The Old Post Office Museum hosts four to five exhibits each year, displaying fine original artwork and historical artifacts from around the state. “We have managed to do some amazing things here, simply because we asked,” LaFrance-Knight says. She cites as an example the exhibit of original George Rodrigue paintings loaned from the Rodrigue Foundation in New Orleans and the New Orleans Museum of Art. In addition to his paintings, the OPOM was allowed to display a huge Rodrigue Blue Dog sculpture as part of the exhibit. Other exhibits brought to Winnsboro by LaFrance-Knight have included the original works of late Natchitoches folk artist Clementine Hunter, and paintings by renowned artist Don Cincone, who hails from Alto, Louisiana. Winnsboro’s local artist Margaret Ellerman has not only displayed her work, but also regularly teaches art classes at OPOM.
At a museum fundraising event, John Bramblitt, a blind artist from Denton, Texas, offered visitors the opportunity to view his work and his artistic process during a live painting demonstration. The fundraiser was his second trip to Franklin Parish, following an earlier exhibit of his work curated by LaFrance-Knight. She initially contacted Bramblitt and convinced him to come to Winnsboro after seeing him interviewed by Katie Couric on a segment of CBS Evening News.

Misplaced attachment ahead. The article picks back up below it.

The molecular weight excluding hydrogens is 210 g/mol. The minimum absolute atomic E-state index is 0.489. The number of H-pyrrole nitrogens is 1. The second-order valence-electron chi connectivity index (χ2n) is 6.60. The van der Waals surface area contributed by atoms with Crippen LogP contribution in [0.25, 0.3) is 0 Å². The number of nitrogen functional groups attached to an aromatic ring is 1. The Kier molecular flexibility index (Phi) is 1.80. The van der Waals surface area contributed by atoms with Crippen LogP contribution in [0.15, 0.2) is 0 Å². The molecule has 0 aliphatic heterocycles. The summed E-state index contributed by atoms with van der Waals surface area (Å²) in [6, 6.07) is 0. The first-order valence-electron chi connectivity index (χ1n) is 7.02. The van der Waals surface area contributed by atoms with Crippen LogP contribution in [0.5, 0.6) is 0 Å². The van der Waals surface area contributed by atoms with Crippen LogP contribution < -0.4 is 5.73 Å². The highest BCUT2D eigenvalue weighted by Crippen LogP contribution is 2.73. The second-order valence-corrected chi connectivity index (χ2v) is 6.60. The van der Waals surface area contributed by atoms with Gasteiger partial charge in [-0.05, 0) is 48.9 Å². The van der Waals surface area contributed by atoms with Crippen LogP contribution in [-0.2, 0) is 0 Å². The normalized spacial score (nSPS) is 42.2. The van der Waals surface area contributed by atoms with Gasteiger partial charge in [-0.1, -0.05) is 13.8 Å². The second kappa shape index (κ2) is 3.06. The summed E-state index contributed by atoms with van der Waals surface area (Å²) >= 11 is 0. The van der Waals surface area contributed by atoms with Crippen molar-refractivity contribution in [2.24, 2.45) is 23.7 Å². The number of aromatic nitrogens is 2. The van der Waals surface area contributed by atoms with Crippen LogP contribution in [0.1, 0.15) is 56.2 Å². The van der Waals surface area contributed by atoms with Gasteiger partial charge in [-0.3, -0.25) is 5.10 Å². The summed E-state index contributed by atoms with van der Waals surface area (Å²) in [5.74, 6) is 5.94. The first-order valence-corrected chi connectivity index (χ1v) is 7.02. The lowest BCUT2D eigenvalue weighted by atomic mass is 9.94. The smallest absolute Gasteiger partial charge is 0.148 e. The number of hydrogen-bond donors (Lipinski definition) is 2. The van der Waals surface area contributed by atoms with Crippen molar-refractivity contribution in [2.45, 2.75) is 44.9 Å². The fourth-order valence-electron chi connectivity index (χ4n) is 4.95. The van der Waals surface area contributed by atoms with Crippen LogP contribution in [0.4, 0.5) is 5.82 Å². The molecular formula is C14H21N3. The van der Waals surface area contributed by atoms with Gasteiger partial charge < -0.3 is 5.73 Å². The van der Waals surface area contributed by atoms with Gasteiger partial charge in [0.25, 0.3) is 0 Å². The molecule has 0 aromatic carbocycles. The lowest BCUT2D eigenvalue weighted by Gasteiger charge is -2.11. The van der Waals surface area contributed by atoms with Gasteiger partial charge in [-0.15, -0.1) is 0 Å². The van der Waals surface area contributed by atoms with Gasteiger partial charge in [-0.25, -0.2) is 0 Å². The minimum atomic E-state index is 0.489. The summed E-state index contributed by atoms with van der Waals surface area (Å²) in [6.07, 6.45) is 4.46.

Last year, OPOM was one of six museums in Louisiana to host a traveling Smithsonian exhibit entitled, “Celebrating Local Sports.”
The Museum’s newest exhibit, scheduled to open in late March, tells the story of the Flood of 1927 and its impact on Northeast Louisiana. In addition to traveling exhibits, the OPOM has dedicated space in the building’s original vault as a repository for local artifacts, photographs and documents. “People can bring items to include in that collection, and can come and do research and discover information about our local history,” LaFrance-Knight says. “We have a collection of scrapbooks by Mrs. Nelda McLemore put together over the years, reflecting everything that has happened in Franklin Parish for the past several decades.”
LaFrance-Knight stresses that restoration of the Old Post Office and realizing the dream of a local museum was made possible by many people who call this area home and understand the importance of preserving its history for future generations. It is this type of collaboration anad shared vision and enthusiasm that inspires LaFrance-Knight. A plaque hangs above her desk in the historic building bearing a quote from cultural anthropologist Margaret Mead that reads: “Never forget that a small, thoughtful group of committed citizens can change the world. Indeed, it is the only thing that ever has.”